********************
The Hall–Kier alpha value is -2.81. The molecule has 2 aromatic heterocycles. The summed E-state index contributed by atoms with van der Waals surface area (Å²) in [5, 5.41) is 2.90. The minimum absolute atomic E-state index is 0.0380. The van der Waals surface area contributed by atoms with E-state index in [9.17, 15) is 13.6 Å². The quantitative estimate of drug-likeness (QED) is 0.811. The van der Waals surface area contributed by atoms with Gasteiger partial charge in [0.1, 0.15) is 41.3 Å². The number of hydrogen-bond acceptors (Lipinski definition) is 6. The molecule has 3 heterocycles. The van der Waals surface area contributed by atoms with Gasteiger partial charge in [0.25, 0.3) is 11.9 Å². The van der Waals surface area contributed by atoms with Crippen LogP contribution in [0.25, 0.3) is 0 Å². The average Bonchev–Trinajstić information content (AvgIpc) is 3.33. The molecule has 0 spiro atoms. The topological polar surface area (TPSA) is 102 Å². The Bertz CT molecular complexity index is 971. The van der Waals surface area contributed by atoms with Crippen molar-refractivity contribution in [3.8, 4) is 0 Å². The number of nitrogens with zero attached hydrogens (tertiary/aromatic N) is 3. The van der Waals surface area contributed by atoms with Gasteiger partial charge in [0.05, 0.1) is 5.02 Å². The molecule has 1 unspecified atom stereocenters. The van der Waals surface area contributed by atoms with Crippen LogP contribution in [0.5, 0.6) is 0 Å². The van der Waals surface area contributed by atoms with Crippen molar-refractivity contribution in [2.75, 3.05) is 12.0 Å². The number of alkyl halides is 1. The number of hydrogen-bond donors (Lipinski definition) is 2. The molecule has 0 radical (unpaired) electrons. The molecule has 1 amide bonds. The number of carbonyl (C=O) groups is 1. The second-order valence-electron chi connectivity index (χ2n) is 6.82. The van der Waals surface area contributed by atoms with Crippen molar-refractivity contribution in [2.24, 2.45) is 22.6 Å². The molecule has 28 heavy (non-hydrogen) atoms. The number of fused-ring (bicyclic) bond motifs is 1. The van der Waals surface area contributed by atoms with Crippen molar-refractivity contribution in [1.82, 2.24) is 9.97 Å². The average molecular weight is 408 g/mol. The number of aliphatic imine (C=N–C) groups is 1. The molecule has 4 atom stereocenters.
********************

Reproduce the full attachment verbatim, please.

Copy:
The Hall–Kier alpha value is -2.81. The molecule has 2 aromatic heterocycles. The summed E-state index contributed by atoms with van der Waals surface area (Å²) in [5, 5.41) is 2.90. The minimum absolute atomic E-state index is 0.0380. The van der Waals surface area contributed by atoms with E-state index in [9.17, 15) is 13.6 Å². The quantitative estimate of drug-likeness (QED) is 0.811. The van der Waals surface area contributed by atoms with Gasteiger partial charge in [0.1, 0.15) is 41.3 Å². The number of hydrogen-bond acceptors (Lipinski definition) is 6. The molecule has 3 heterocycles. The van der Waals surface area contributed by atoms with Gasteiger partial charge in [0.25, 0.3) is 11.9 Å². The van der Waals surface area contributed by atoms with Crippen LogP contribution in [0.25, 0.3) is 0 Å². The average Bonchev–Trinajstić information content (AvgIpc) is 3.33. The molecule has 0 spiro atoms. The topological polar surface area (TPSA) is 102 Å². The Bertz CT molecular complexity index is 971. The van der Waals surface area contributed by atoms with Crippen molar-refractivity contribution in [3.8, 4) is 0 Å². The number of nitrogens with zero attached hydrogens (tertiary/aromatic N) is 3. The van der Waals surface area contributed by atoms with Gasteiger partial charge in [0.05, 0.1) is 5.02 Å². The molecule has 1 unspecified atom stereocenters. The van der Waals surface area contributed by atoms with Crippen LogP contribution in [0.5, 0.6) is 0 Å². The van der Waals surface area contributed by atoms with Crippen molar-refractivity contribution in [2.75, 3.05) is 12.0 Å². The number of alkyl halides is 1. The number of hydrogen-bond donors (Lipinski definition) is 2. The molecule has 0 radical (unpaired) electrons. The molecule has 1 amide bonds. The number of carbonyl (C=O) groups is 1. The second-order valence-electron chi connectivity index (χ2n) is 6.82. The van der Waals surface area contributed by atoms with Crippen molar-refractivity contribution in [2.24, 2.45) is 22.6 Å². The molecule has 28 heavy (non-hydrogen) atoms. The number of fused-ring (bicyclic) bond motifs is 1. The van der Waals surface area contributed by atoms with Crippen molar-refractivity contribution in [1.82, 2.24) is 9.97 Å². The average molecular weight is 408 g/mol. The number of aliphatic imine (C=N–C) groups is 1. The molecule has 4 atom stereocenters.